World Baseball Classic - Semifinals - Puerto Rico v Japan

Quote of the Day: Undermining The Basis of the WBC Edition

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My thing on the World Baseball Classic is not that it isn’t fun and cool. It is! Having gone to a couple of games and having talked to people involved with it, there’s no denying that it’s fun. Especially this time of year when all of the other baseball being played consists of meaningless exhibitions. There has been genuine electricity and excitement at Chase Field, Marlins Park and AT&T Park over the past week and change.

But I do take issue with those — be they MLB officials or national columnists — who claim that the WBC determines something truly important or tells us something even remotely meaningful about the state of international baseball. For starters, it’s not globalizing baseball in a basic sense, because as Twitter friend @yakyunightowl noted last night:

It may put an official, MLB-led imprimatur on international baseball, complete with marketing and broadcast rights and all of that stuff, but no one involved in these finals is truly introducing baseball to their homelands. It was already there.

But marketing and broadcast rights are part and parcel of the 21st century, so that’s fine. If they want to claim that stuff is significant they won’t get too strong an argument from me. I lost that fight years ago.

That said, anyone who claims that these games tell us something meaningful about the relative baseball power of the countries involved in the tournament will get a strong argument from me. Because as the hero of last night’s game, Alex Rios, noted himself, the best players in the thing are not exactly playing at full strength:

“For us, this is like Spring Training,” Rios said. “We’re still in a preparation phase. We have to understand that we’re not at our maximum. We have to work on our approach and the game and do our job as well as we can. We can’t just be worried about mechanics. It’s just the approach. Thanks to our results, which were favorable tonight, we have done well.”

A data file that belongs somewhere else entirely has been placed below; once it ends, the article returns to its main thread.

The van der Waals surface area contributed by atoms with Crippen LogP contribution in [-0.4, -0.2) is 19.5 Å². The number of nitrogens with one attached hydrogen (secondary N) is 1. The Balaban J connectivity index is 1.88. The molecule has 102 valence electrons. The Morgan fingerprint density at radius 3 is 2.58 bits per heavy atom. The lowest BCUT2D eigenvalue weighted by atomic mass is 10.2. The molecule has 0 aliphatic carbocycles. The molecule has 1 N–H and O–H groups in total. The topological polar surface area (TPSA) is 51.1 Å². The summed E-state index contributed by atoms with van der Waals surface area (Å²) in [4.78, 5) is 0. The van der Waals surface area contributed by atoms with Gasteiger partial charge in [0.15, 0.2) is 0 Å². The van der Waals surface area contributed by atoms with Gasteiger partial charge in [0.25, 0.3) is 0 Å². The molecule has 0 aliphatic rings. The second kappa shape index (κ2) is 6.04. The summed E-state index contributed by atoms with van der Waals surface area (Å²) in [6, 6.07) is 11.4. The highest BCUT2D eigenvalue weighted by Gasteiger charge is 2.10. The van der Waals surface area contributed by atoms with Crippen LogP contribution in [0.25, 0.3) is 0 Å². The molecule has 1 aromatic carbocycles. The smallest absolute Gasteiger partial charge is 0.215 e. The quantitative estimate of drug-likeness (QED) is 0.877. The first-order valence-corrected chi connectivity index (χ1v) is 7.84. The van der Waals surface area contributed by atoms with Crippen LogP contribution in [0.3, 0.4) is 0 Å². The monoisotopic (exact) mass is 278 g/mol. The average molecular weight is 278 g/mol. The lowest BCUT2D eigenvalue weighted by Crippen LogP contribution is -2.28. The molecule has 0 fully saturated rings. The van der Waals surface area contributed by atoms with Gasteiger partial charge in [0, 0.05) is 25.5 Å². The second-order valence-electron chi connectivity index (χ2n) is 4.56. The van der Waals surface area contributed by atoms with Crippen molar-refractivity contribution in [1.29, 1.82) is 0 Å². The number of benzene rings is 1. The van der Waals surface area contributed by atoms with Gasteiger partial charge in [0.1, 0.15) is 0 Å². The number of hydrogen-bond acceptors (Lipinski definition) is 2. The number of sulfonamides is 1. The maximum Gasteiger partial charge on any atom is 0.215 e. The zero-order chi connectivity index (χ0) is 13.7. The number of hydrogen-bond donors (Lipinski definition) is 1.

Good for him and other major leaguers for fighting through all that rust and bad mechanics to play competitive baseball, but please note the rust and bad mechanics. They’re simply not at full speed and skill, and to suggest that we’re seeing the pinacle of baseball right now is like watching Led Zeppelin play Live Aid in 1985 or listened to the Beatles sing “Free as a Bird” and saying you saw the pinnacle of rock and roll.

It’s fun. It’s cool. It’s baseball. It’s just not telling us anything particularly meaningful.

Report: Astros remain in contact with the Athletics on Sonny Gray

OAKLAND, CA - AUGUST 06: Sonny Gray #54 of the Oakland Athletics pitches against the Chicago Cubs during the first inning at the Oakland Coliseum on August 6, 2016 in Oakland, California. (Photo by Jason O. Watson/Getty Images)
Jason O. Watson/Getty Images
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The Astros remain in contact with the Athletics on starting pitcher Sonny Gray, Ken Rosenthal of FOX Sports reports. The Astros have added Charlie Morton this offseason, but the club has been trying to add a big-name starting pitcher to put at the top of the rotation behind Dallas Keuchel.

Gray, 27, was limited to 22 starts in the 2016 season due to a forearm issue. His stats left a lot to be desired, as he finished with a 5-11 record, a 5.69 ERA, and a 94/42 K/BB ratio over 117 innings. Considering how Gray pitched in the previous three years, he’s a good bet to bounce back.

Gray is under team control through 2019, which is a big draw for the Astros. Needless to say, the Athletics would want a haul in terms of prospects. Gray will earn $3.575 million in 2017, having avoided arbitration in his first year of eligibility.

President Obama Welcomes the Cubs to the White House

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As we noted last week, The Chicago Cubs took the unusual step of not waiting until the summer after winning the World Series to make their customary White House visit to meet the president. They did it today, seeing President Obama a few short days before he leaves office.

Despite the fact that Obama is a White Sox fan, he met the Cubs with diplomacy and grace. It’s almost as if he’s been in that business for the past eight years. In return, he was given some gifts by the Cubs: Theo Epstein presented Obama with a No. 44 Cubs jersey, a tile from the center field scoreboard at Wrigley Field, and a lifetime pass to Wrigley as well.

Obama is staying in D.C. after he leaves office this week, hanging around so his daughter can finish high school in the same place she started. Even so, he’s likely going to be back to Chicago a good bit over the rest of his life, so he’ll likely be able to put the free pass to work. Assuming it comes with, like, six companion passes for his Secret Service detail.